SATOP II

  Remote-controlled drone takes off from a woman's hand and flies Copyright: © Mario Irrmischer Project logo SATOP II  

Situation Awareness During Teleoperation II

 

Key Info

Basic Information

Duration:
01.01.2020 to 31.12.2021
Research Area:
Human-Robot Interaction
Status:
Running

Contact

Name

Alexander Mertens

Head of Ergonomics and Human-Machine Systems Department

Phone

work
+49 241 80 99494

Email

E-Mail
 

Synopsis

In the DFG-funded project "Situation Awareness during Teleoperation II", concepts of human-robot interaction and cooperation for teleoperation are already being investigated in the second funding phase. With teleoperation as control of a technical system by spatially remote human operators, the flexibility and problem-solving capabilities of human information processing can be combined with the robustness and precision of technical systems. This enables human to work in environments that are difficult to access directly due to their spatial dimensions or hazards. In order to enable interaction that is as fast and error-free as possible, both technical possibilities and human characteristics, such as information processing capabilities or situational awareness, were looked at in the course of the project. One of the central questions is what role multimodality can play in successful interaction.

Challenges

Teleoperated robotic systems offer numerous advantages, which is why they are used in contexts such as robotic surgery or search-and-rescue missions. For these contexts, where direct human access is often impossible or very dangerous, teleoperated systems represent a symbiosis of human cognitive flexibility, problem-solving ability and processing speed and the precision and robustness of technical systems.

For the optimal use of human-robot interaction and cooperation, the design of the human-machine interface is a central challenge. Signals from the environment of the robotic systems, which often reach the human operators with a considerable delay, must be converted into feedback that enables the successful selection and control of an action. The project is therefore concerned with the question of which signals are fed back to the human operators and how, and how different types of feedback affect performance, situational awareness and telepresence.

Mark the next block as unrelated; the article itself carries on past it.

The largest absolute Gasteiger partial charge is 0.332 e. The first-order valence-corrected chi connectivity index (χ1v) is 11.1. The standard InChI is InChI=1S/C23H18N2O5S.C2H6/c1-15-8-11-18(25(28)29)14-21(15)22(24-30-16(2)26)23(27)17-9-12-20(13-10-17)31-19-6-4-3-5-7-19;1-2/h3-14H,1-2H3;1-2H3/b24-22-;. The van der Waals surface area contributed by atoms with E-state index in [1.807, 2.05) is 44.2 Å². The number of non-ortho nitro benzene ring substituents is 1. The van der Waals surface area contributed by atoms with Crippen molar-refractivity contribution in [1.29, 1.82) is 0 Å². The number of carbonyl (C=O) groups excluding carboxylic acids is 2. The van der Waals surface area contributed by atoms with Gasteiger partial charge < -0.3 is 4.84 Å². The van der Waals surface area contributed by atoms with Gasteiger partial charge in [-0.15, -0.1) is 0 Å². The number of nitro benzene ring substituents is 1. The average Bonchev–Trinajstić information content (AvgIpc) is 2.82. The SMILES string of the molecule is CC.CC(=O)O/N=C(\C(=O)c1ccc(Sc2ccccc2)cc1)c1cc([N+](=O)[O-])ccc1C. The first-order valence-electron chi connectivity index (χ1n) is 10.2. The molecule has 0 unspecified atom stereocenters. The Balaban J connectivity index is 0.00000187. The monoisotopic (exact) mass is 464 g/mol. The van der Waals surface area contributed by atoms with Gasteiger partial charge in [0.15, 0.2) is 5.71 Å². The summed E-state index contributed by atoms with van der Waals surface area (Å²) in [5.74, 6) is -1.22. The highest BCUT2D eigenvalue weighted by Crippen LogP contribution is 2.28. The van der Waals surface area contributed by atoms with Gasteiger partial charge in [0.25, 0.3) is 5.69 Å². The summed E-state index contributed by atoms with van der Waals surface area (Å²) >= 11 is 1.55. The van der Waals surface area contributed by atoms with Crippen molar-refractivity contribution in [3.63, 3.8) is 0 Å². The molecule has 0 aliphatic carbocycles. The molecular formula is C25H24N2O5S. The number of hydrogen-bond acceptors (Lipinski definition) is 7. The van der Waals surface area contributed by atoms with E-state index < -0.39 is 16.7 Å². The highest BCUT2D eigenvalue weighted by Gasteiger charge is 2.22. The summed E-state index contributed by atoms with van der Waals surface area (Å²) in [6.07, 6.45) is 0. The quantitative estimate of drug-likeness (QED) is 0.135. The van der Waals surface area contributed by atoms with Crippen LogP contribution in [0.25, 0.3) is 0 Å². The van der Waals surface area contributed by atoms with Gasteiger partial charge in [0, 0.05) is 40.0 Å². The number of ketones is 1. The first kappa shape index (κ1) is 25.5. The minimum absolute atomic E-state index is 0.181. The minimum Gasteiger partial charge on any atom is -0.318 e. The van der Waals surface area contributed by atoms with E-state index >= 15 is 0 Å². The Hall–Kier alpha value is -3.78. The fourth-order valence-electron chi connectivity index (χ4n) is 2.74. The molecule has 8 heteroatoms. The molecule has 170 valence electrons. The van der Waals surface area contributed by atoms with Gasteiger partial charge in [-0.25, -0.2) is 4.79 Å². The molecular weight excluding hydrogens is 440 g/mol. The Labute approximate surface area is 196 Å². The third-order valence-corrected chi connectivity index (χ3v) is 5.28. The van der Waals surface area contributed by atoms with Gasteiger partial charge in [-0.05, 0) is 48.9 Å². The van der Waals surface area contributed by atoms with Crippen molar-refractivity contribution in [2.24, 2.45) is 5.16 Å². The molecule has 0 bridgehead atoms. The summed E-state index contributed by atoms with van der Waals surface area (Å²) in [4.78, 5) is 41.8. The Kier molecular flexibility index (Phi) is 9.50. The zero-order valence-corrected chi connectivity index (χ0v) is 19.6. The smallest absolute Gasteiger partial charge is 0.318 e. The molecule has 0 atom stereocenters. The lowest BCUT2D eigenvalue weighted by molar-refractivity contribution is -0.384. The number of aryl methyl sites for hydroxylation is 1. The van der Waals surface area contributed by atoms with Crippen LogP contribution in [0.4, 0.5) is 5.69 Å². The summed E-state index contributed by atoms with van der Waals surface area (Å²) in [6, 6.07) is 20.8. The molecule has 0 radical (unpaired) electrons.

Goals

The aim of the second project phase of the SATOP project is to investigate the possibilities of multimodal feedback as a design tool for human operators. Multimodal feedback is provided via the visual, acoustic, tactile and haptic sensory channels of humans. A central question is whether and how simultaneously presented, multisensory stimuli influence the performance of operators as well as their situational awareness and telepresence.

In addition, the correlation of multimodality with other performance parameters in navigation will be recorded within the framework of a meta-analytical study for various teleoperation contexts.

Methodology

Various empirical studies are to be carried out. Virtual environments and systems will be generated with which, for example, the control of a teleoperated rover or drone can be simulated. In these environments, targeted control and feedback concepts can be implemented and compared with each other.

Within the framework of a meta-analysis, studies will be collected using a systematic literature search in which the effect of multimodal feedback (compared to unimodal feedback) on various performance indicators of teleoperation were investigated. Using selected statistical methods, these results will be aggregated to provide a general indicator of the effectiveness of specific combinations of multimodal feedback and to identify potential moderators of the effect of multimodal feedback (i.e., conditions in which multimodality does or does not work).

Funding

The project is funded by the Deutsche Forschungsgemeinschaft (DFG).

Logo DFG